Adapter Pattern



An adapter helps two incompatible interfaces to work together. This is the real world definition for an adapter. Interfaces may be incompatible but the inner functionality should suit the need. The Adapter design pattern allows otherwise incompatible classes to work together by converting the interface of one class into an interface expected by the clients.


In software engineering, the adapter pattern is a software design pattern that allows the interface of an existing class to be used from another interface.[1] It is often used to make existing classes work with others without modifying their source code.




There are two types of adapter patterns:



Object Adapter pattern


In this type of adapter pattern, the adapter contains an instance of the class it wraps. In this situation, the adapter makes calls to the instance of the wrapped object.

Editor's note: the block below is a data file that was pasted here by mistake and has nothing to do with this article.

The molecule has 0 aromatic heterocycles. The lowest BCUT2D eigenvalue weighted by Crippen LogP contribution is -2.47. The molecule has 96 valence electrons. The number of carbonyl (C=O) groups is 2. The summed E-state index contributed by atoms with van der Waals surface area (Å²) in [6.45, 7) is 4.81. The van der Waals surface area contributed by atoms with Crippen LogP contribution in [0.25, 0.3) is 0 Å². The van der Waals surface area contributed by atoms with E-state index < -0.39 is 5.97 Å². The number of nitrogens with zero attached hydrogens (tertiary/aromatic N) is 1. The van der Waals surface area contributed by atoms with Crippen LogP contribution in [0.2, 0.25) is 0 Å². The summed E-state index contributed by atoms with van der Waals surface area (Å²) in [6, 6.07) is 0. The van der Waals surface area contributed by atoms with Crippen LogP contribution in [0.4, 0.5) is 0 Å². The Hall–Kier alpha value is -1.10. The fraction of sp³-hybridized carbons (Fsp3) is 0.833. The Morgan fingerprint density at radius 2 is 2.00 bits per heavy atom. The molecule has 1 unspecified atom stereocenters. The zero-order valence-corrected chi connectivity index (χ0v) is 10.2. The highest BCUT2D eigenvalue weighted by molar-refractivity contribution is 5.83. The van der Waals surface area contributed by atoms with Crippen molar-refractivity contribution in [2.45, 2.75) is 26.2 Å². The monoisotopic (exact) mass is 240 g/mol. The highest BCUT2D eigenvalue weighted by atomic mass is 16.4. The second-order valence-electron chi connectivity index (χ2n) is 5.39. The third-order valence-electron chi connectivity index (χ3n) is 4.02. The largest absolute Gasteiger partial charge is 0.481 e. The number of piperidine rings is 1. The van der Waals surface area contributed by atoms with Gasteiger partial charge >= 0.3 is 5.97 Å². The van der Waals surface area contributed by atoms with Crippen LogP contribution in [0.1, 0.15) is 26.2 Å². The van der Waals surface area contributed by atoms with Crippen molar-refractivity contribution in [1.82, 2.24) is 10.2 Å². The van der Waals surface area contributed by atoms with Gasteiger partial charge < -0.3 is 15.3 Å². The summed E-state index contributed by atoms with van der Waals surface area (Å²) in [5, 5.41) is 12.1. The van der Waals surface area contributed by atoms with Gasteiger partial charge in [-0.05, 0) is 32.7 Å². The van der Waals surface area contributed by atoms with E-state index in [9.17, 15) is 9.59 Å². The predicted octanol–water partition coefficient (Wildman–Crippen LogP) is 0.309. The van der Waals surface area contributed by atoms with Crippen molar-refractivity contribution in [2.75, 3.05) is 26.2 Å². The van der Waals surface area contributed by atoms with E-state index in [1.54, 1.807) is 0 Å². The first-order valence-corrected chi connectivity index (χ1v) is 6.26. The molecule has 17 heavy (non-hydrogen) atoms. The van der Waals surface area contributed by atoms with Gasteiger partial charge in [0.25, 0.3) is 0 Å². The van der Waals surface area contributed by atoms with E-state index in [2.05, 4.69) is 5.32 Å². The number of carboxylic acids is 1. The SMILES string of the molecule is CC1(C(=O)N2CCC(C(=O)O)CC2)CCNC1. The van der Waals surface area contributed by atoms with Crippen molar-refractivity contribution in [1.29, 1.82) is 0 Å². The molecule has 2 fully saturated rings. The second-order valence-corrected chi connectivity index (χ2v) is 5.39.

object adapter


Class Adapter pattern

This type of adapter uses multiple polymorphic interfaces implementing or inheriting both the interface that is expected and the interface that is pre-existing. It is typical for the expected interface to be created as a pure interface class, especially in languages such as Java that do not support multiple inheritance of classes.


class adapter


The adapter pattern is useful in situations where an already existing class provides some or all of the services needed but does not use the interface needed.


A good real life example is an adapter that converts the interface of a Document Object Model of an XML document into a tree structure that can be displayed.